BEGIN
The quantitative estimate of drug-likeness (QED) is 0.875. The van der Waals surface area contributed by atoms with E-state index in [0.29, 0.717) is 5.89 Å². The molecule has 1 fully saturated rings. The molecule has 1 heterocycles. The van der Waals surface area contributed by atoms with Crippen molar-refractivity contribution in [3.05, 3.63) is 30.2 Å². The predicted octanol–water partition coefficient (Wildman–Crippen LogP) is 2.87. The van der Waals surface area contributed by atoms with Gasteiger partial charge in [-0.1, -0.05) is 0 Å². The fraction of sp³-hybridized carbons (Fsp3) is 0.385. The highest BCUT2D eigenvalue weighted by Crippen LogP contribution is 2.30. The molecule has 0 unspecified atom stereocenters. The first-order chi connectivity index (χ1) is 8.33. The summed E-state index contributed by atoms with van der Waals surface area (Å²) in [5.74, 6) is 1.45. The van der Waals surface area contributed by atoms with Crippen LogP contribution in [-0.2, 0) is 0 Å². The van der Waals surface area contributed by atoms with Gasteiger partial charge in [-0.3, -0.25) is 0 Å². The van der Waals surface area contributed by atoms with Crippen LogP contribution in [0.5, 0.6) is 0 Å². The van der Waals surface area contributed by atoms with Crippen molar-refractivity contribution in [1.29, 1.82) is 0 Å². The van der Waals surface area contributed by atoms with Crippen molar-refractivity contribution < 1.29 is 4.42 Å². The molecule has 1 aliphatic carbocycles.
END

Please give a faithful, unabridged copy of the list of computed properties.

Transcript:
The quantitative estimate of drug-likeness (QED) is 0.875. The van der Waals surface area contributed by atoms with E-state index in [0.29, 0.717) is 5.89 Å². The molecule has 1 fully saturated rings. The molecule has 1 heterocycles. The van der Waals surface area contributed by atoms with Crippen molar-refractivity contribution in [3.05, 3.63) is 30.2 Å². The predicted octanol–water partition coefficient (Wildman–Crippen LogP) is 2.87. The van der Waals surface area contributed by atoms with Gasteiger partial charge in [-0.1, -0.05) is 0 Å². The fraction of sp³-hybridized carbons (Fsp3) is 0.385. The highest BCUT2D eigenvalue weighted by Crippen LogP contribution is 2.30. The molecule has 0 unspecified atom stereocenters. The first-order chi connectivity index (χ1) is 8.33. The summed E-state index contributed by atoms with van der Waals surface area (Å²) in [5.74, 6) is 1.45. The van der Waals surface area contributed by atoms with Crippen LogP contribution in [-0.2, 0) is 0 Å². The van der Waals surface area contributed by atoms with Gasteiger partial charge in [-0.3, -0.25) is 0 Å². The van der Waals surface area contributed by atoms with Crippen LogP contribution in [0.5, 0.6) is 0 Å². The van der Waals surface area contributed by atoms with Crippen molar-refractivity contribution in [1.29, 1.82) is 0 Å². The van der Waals surface area contributed by atoms with Crippen molar-refractivity contribution < 1.29 is 4.42 Å². The molecule has 1 aliphatic carbocycles.